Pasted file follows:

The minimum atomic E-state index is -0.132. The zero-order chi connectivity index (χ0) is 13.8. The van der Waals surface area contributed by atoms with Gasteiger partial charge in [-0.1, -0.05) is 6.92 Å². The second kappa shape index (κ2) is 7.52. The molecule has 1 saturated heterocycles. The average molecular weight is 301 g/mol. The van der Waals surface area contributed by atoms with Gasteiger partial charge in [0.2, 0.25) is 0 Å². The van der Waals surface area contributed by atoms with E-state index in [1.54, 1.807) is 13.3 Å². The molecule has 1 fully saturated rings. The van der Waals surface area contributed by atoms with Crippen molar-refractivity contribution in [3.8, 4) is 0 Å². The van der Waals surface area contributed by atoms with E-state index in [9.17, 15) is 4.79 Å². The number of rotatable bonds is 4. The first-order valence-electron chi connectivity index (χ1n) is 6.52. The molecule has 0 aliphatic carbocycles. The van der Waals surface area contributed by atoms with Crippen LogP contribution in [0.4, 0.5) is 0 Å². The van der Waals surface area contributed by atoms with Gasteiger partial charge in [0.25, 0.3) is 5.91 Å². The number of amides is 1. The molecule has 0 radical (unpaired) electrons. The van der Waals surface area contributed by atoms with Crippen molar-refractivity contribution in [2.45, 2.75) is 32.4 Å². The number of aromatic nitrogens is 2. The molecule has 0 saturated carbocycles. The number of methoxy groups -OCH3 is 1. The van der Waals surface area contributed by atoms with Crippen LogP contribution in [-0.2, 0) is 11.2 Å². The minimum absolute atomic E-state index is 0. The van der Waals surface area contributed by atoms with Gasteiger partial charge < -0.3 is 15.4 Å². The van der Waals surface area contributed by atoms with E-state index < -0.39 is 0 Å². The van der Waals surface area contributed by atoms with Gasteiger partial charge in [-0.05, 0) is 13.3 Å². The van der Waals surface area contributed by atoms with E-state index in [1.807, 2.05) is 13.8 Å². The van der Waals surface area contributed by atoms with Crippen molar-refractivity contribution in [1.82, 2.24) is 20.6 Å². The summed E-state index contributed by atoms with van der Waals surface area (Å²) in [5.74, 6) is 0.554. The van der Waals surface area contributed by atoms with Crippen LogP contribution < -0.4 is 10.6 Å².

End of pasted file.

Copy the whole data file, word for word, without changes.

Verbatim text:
The minimum atomic E-state index is -0.132. The zero-order chi connectivity index (χ0) is 13.8. The van der Waals surface area contributed by atoms with Gasteiger partial charge in [-0.1, -0.05) is 6.92 Å². The second kappa shape index (κ2) is 7.52. The molecule has 1 saturated heterocycles. The average molecular weight is 301 g/mol. The van der Waals surface area contributed by atoms with Gasteiger partial charge in [0.2, 0.25) is 0 Å². The van der Waals surface area contributed by atoms with E-state index in [1.54, 1.807) is 13.3 Å². The molecule has 1 fully saturated rings. The van der Waals surface area contributed by atoms with Crippen molar-refractivity contribution in [3.8, 4) is 0 Å². The van der Waals surface area contributed by atoms with E-state index in [9.17, 15) is 4.79 Å². The number of rotatable bonds is 4. The first-order valence-electron chi connectivity index (χ1n) is 6.52. The molecule has 0 aliphatic carbocycles. The van der Waals surface area contributed by atoms with Crippen LogP contribution in [0.4, 0.5) is 0 Å². The van der Waals surface area contributed by atoms with Gasteiger partial charge in [0.25, 0.3) is 5.91 Å². The number of amides is 1. The molecule has 0 radical (unpaired) electrons. The van der Waals surface area contributed by atoms with Crippen molar-refractivity contribution in [2.45, 2.75) is 32.4 Å². The number of aromatic nitrogens is 2. The molecule has 0 saturated carbocycles. The number of methoxy groups -OCH3 is 1. The van der Waals surface area contributed by atoms with Crippen LogP contribution in [-0.2, 0) is 11.2 Å². The minimum absolute atomic E-state index is 0. The van der Waals surface area contributed by atoms with Gasteiger partial charge < -0.3 is 15.4 Å². The van der Waals surface area contributed by atoms with E-state index < -0.39 is 0 Å². The van der Waals surface area contributed by atoms with Gasteiger partial charge in [-0.05, 0) is 13.3 Å². The van der Waals surface area contributed by atoms with E-state index in [1.807, 2.05) is 13.8 Å². The van der Waals surface area contributed by atoms with Crippen molar-refractivity contribution in [1.82, 2.24) is 20.6 Å². The summed E-state index contributed by atoms with van der Waals surface area (Å²) in [5.74, 6) is 0.554. The van der Waals surface area contributed by atoms with Crippen LogP contribution < -0.4 is 10.6 Å².